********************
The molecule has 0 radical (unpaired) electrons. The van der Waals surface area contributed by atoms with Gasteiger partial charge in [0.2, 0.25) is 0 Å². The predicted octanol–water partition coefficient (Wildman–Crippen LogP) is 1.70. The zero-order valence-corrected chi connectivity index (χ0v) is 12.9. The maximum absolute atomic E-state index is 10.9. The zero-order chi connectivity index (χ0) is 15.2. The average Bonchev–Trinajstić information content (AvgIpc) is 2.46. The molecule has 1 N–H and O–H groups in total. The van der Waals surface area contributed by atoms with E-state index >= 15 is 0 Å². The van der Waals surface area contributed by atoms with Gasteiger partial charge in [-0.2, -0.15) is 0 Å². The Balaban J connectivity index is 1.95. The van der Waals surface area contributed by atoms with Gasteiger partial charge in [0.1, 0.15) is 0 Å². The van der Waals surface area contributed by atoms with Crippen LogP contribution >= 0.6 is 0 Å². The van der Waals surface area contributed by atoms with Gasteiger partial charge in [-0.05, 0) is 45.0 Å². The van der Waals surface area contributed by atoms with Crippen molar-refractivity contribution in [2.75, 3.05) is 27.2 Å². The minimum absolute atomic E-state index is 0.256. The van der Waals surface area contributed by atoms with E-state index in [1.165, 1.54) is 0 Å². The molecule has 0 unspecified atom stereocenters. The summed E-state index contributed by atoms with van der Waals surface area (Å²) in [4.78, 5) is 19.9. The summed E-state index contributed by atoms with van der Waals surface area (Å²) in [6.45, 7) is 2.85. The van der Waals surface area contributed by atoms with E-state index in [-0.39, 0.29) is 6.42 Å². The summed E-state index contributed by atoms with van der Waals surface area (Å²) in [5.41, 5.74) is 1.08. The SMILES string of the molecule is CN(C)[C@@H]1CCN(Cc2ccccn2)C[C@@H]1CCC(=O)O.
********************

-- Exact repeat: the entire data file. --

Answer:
The molecule has 0 radical (unpaired) electrons. The van der Waals surface area contributed by atoms with Gasteiger partial charge in [0.2, 0.25) is 0 Å². The predicted octanol–water partition coefficient (Wildman–Crippen LogP) is 1.70. The zero-order valence-corrected chi connectivity index (χ0v) is 12.9. The maximum absolute atomic E-state index is 10.9. The zero-order chi connectivity index (χ0) is 15.2. The average Bonchev–Trinajstić information content (AvgIpc) is 2.46. The molecule has 1 N–H and O–H groups in total. The van der Waals surface area contributed by atoms with E-state index >= 15 is 0 Å². The van der Waals surface area contributed by atoms with Gasteiger partial charge in [-0.2, -0.15) is 0 Å². The Balaban J connectivity index is 1.95. The van der Waals surface area contributed by atoms with Gasteiger partial charge in [0.1, 0.15) is 0 Å². The van der Waals surface area contributed by atoms with Crippen LogP contribution >= 0.6 is 0 Å². The van der Waals surface area contributed by atoms with Gasteiger partial charge in [-0.05, 0) is 45.0 Å². The van der Waals surface area contributed by atoms with Crippen molar-refractivity contribution in [2.75, 3.05) is 27.2 Å². The minimum absolute atomic E-state index is 0.256. The van der Waals surface area contributed by atoms with E-state index in [1.165, 1.54) is 0 Å². The molecule has 0 unspecified atom stereocenters. The summed E-state index contributed by atoms with van der Waals surface area (Å²) in [4.78, 5) is 19.9. The summed E-state index contributed by atoms with van der Waals surface area (Å²) in [6.45, 7) is 2.85. The van der Waals surface area contributed by atoms with E-state index in [-0.39, 0.29) is 6.42 Å². The summed E-state index contributed by atoms with van der Waals surface area (Å²) in [5.41, 5.74) is 1.08. The SMILES string of the molecule is CN(C)[C@@H]1CCN(Cc2ccccn2)C[C@@H]1CCC(=O)O.